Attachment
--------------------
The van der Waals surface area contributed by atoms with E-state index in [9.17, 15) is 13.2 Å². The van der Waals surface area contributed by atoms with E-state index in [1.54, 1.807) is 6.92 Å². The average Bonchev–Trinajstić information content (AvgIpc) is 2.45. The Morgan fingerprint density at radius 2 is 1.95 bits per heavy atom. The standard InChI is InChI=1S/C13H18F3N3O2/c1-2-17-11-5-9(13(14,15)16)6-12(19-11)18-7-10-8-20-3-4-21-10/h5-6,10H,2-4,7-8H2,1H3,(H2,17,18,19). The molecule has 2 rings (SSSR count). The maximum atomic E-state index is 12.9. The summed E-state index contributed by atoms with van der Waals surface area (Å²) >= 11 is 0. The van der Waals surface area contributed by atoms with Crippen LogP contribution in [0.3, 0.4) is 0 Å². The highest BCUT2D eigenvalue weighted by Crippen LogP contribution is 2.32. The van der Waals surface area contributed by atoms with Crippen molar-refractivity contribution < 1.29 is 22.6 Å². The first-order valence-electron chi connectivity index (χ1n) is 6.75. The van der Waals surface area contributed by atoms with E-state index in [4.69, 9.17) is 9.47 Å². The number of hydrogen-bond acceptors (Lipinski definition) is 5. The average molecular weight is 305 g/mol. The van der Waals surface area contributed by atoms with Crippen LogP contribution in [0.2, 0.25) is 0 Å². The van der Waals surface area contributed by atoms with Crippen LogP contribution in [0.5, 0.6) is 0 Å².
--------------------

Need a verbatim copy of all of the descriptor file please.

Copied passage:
The van der Waals surface area contributed by atoms with E-state index in [9.17, 15) is 13.2 Å². The van der Waals surface area contributed by atoms with E-state index in [1.54, 1.807) is 6.92 Å². The average Bonchev–Trinajstić information content (AvgIpc) is 2.45. The Morgan fingerprint density at radius 2 is 1.95 bits per heavy atom. The standard InChI is InChI=1S/C13H18F3N3O2/c1-2-17-11-5-9(13(14,15)16)6-12(19-11)18-7-10-8-20-3-4-21-10/h5-6,10H,2-4,7-8H2,1H3,(H2,17,18,19). The molecule has 2 rings (SSSR count). The maximum atomic E-state index is 12.9. The summed E-state index contributed by atoms with van der Waals surface area (Å²) >= 11 is 0. The van der Waals surface area contributed by atoms with Crippen LogP contribution in [0.3, 0.4) is 0 Å². The highest BCUT2D eigenvalue weighted by Crippen LogP contribution is 2.32. The van der Waals surface area contributed by atoms with Crippen molar-refractivity contribution < 1.29 is 22.6 Å². The first-order valence-electron chi connectivity index (χ1n) is 6.75. The van der Waals surface area contributed by atoms with E-state index in [4.69, 9.17) is 9.47 Å². The number of hydrogen-bond acceptors (Lipinski definition) is 5. The average molecular weight is 305 g/mol. The van der Waals surface area contributed by atoms with Crippen LogP contribution in [0.2, 0.25) is 0 Å². The van der Waals surface area contributed by atoms with Crippen LogP contribution in [0.5, 0.6) is 0 Å².